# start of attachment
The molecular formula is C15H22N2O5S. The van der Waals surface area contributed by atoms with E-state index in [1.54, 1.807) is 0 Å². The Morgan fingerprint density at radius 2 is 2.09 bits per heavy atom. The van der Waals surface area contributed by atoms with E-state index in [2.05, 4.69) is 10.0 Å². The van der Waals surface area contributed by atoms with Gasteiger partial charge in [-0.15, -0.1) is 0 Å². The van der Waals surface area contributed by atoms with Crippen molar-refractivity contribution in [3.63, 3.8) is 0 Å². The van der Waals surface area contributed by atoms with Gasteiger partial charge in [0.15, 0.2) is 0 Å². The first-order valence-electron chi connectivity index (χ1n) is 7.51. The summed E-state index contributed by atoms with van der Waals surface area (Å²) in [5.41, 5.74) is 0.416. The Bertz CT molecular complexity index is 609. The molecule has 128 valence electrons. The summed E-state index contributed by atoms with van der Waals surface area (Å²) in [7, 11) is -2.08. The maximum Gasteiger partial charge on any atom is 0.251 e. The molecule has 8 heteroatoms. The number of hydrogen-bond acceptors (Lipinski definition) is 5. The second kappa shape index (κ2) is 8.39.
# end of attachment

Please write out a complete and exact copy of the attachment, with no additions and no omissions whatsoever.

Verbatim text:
The molecular formula is C15H22N2O5S. The van der Waals surface area contributed by atoms with E-state index in [1.54, 1.807) is 0 Å². The Morgan fingerprint density at radius 2 is 2.09 bits per heavy atom. The van der Waals surface area contributed by atoms with E-state index in [2.05, 4.69) is 10.0 Å². The van der Waals surface area contributed by atoms with Gasteiger partial charge in [-0.15, -0.1) is 0 Å². The van der Waals surface area contributed by atoms with Crippen molar-refractivity contribution in [3.63, 3.8) is 0 Å². The van der Waals surface area contributed by atoms with Gasteiger partial charge in [0.15, 0.2) is 0 Å². The first-order valence-electron chi connectivity index (χ1n) is 7.51. The summed E-state index contributed by atoms with van der Waals surface area (Å²) in [5.41, 5.74) is 0.416. The Bertz CT molecular complexity index is 609. The molecule has 128 valence electrons. The summed E-state index contributed by atoms with van der Waals surface area (Å²) in [7, 11) is -2.08. The maximum Gasteiger partial charge on any atom is 0.251 e. The molecule has 8 heteroatoms. The number of hydrogen-bond acceptors (Lipinski definition) is 5. The second kappa shape index (κ2) is 8.39.